Next I went to Airtreks since I had booked with them in the past quite successfully. They did offer a much better price than Kayak or Opodo, but they also included far too many stopovers. I really didn’t want to leave London and then stop in Dublin, New York, and Chicago on my way to Cincinnati! Then on the way to Australia, their only choices all departed from Seattle and had a multi-hour layover in either San Francisco or Los Angeles. That was adding hours and hours to our voyages in each segment AND the idea of having that many ‘encounters’ with the TSA in the United States was certainly not appealing! There had to be another way.

By looking at the map and thinking about where ELSE I could come into the USA from England and not be changing planes within that country, I decided to see what Canadian city was closest to Cincinnati — and that is when it all started to come together beautifully! The best international airfare from London to Toronto was with Icelandair. The flights went via a 2 hour layover in Reykjavik (so no, we won’t be seeing much of Iceland!), but it landed at a civilized dinnertime hour in Toronto and we could spend a night there and recover a bit before flying the tiny 1-1/2 hour journey on Air Canada to Cincinnati. Hooray!

Icelandair wasn’t running any specials, but Air Canada has a link right at the top of their opening page that says SPECIAL OFFERS and we saved a few £££s by going through that link, too.

I knew that Air Canada did direct non-stop flights from Vancouver to Sydney, but when I checked on that option the prices were an eye-watering £3,113 or $4,705 US dollars for the two of us going ONE WAY. The prices at Cathay Pacific were almost identical. Wow! That certainly didn’t fit into my goal of budget travel!

The L-O-N-G flight to Australia over LOTS of water!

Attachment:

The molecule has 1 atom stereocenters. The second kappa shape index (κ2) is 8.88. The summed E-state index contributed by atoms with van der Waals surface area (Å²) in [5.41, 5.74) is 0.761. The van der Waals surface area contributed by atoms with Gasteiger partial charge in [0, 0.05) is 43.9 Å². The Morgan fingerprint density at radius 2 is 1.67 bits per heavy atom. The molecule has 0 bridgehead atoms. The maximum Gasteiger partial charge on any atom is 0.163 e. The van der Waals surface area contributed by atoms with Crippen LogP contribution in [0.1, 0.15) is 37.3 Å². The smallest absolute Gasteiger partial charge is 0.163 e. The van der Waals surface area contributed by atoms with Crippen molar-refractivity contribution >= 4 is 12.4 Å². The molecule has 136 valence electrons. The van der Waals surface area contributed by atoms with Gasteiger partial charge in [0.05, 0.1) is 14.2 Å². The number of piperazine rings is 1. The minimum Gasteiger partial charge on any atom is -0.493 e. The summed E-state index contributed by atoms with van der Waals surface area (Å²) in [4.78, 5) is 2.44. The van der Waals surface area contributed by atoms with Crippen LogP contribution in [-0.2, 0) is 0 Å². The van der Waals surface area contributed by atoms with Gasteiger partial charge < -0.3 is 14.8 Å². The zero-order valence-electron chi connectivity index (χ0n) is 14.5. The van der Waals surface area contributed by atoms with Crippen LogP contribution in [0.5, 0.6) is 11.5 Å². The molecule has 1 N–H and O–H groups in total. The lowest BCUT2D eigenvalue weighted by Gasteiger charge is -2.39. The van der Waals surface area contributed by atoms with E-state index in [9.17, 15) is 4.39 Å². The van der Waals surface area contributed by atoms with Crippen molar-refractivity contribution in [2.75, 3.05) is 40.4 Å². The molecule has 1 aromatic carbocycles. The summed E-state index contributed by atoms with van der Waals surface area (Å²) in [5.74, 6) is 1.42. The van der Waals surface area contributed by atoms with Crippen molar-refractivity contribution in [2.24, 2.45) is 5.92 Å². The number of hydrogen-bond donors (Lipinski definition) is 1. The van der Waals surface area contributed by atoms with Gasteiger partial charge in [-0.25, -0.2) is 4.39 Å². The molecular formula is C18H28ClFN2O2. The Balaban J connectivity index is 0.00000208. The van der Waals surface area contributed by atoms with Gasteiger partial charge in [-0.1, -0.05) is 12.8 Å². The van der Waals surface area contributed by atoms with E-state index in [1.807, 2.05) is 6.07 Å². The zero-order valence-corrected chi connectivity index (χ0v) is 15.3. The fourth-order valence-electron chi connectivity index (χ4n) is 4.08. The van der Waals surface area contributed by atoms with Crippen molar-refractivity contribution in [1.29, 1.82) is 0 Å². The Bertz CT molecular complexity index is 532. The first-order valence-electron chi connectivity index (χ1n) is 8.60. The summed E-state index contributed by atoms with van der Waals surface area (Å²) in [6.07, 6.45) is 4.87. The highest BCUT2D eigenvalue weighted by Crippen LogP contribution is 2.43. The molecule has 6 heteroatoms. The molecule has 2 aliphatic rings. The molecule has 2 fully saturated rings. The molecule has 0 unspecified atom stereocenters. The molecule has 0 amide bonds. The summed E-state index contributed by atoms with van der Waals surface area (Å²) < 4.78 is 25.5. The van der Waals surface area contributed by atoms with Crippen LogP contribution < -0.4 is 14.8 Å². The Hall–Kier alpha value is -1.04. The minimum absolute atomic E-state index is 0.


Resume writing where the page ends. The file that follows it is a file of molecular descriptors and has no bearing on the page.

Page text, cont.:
I was beginning to think that we were going to have to just grin and bear it and deal with airplane transfers and long, long waits in California, but my final stop was a return trip to BootsnAll and a run-through with their online airfare search-and-map called “indie Multi Country Flight Finder.” What a serendipitous visit that was! Just as I was looking at possibility after possibility from either Seattle or Vancouver into either Sydney or Melbourne, a little chat screen popped up on the lower right-hand side and someone on the other end asked if there was anything they could do to help.

I typed in a response and told them that we were trying to get home to Australia without a 6 hour layover in California and I could not afford the costs with Air Canada or Cathay Pacific. A simply lovely man named Chris Heidrich at BootsnAll then sent me an email with a link to a flight that was the answer to all of our needs — a practically direct flight from Vancouver to Sydney with a tiny 2 hour layover in Auckland (in the early dawn hours — groan!) AND at the simply amazing cost that they offered for BOTH of us in US dollars saved us over $3,000!!!

That was a stunning success and I certainly recommend the folks at BootsnAll for not only excellent prices but excellent customer service. Each and every time I have had one more question, someone gets back to me in a very short time. The most I have ever waited for a response was about an hour-ish, certainly not hours and hours or days for feedback and answers.

In the next article that I post sometime between tomorrow and Tuesday, I will share how to save money on the hotels, apartments and other bits of transportation in various countries. And for travellers from countries outside of the USA who wish to go from coast to coast, I’ll share some important details of how and why each form of transportation might affect your journey.

I’ll also give you a list of all of the savings that I made with discount codes, vouchers, and promo specials. They all added up quite nicely — so stay tuned!

©Deborah Harmes and ©A Wanderful Life
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Europe to USA to Australia Via Euro-Trains, Multiple Planes, Cars, Amtrak & Long Haul Flights!–Part 1